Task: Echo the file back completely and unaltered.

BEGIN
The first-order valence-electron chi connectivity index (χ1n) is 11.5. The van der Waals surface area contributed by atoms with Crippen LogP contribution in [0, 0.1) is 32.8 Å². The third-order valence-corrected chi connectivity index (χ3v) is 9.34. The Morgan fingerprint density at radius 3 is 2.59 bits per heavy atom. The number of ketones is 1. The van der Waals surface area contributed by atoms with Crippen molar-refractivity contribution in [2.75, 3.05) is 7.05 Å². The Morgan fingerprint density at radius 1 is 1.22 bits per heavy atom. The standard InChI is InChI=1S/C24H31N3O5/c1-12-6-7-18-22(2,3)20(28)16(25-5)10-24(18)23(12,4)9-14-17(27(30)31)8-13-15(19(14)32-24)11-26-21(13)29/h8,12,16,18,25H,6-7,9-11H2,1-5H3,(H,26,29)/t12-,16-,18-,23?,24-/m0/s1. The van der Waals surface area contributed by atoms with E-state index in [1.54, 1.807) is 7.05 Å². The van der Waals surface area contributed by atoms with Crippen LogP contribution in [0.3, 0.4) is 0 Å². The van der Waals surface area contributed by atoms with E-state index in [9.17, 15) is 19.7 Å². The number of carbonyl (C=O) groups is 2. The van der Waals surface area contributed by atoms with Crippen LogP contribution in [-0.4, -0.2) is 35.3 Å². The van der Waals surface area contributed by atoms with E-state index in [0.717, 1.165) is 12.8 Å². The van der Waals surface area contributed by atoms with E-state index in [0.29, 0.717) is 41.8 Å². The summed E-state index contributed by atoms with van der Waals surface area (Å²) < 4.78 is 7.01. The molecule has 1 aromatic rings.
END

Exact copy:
The first-order valence-electron chi connectivity index (χ1n) is 11.5. The van der Waals surface area contributed by atoms with Crippen LogP contribution in [0, 0.1) is 32.8 Å². The third-order valence-corrected chi connectivity index (χ3v) is 9.34. The Morgan fingerprint density at radius 3 is 2.59 bits per heavy atom. The number of ketones is 1. The van der Waals surface area contributed by atoms with Crippen molar-refractivity contribution in [2.75, 3.05) is 7.05 Å². The Morgan fingerprint density at radius 1 is 1.22 bits per heavy atom. The standard InChI is InChI=1S/C24H31N3O5/c1-12-6-7-18-22(2,3)20(28)16(25-5)10-24(18)23(12,4)9-14-17(27(30)31)8-13-15(19(14)32-24)11-26-21(13)29/h8,12,16,18,25H,6-7,9-11H2,1-5H3,(H,26,29)/t12-,16-,18-,23?,24-/m0/s1. The van der Waals surface area contributed by atoms with E-state index in [1.54, 1.807) is 7.05 Å². The van der Waals surface area contributed by atoms with Crippen LogP contribution in [0.3, 0.4) is 0 Å². The van der Waals surface area contributed by atoms with E-state index in [9.17, 15) is 19.7 Å². The number of carbonyl (C=O) groups is 2. The van der Waals surface area contributed by atoms with Crippen LogP contribution in [-0.4, -0.2) is 35.3 Å². The van der Waals surface area contributed by atoms with E-state index in [0.717, 1.165) is 12.8 Å². The van der Waals surface area contributed by atoms with E-state index in [0.29, 0.717) is 41.8 Å². The summed E-state index contributed by atoms with van der Waals surface area (Å²) < 4.78 is 7.01. The molecule has 1 aromatic rings.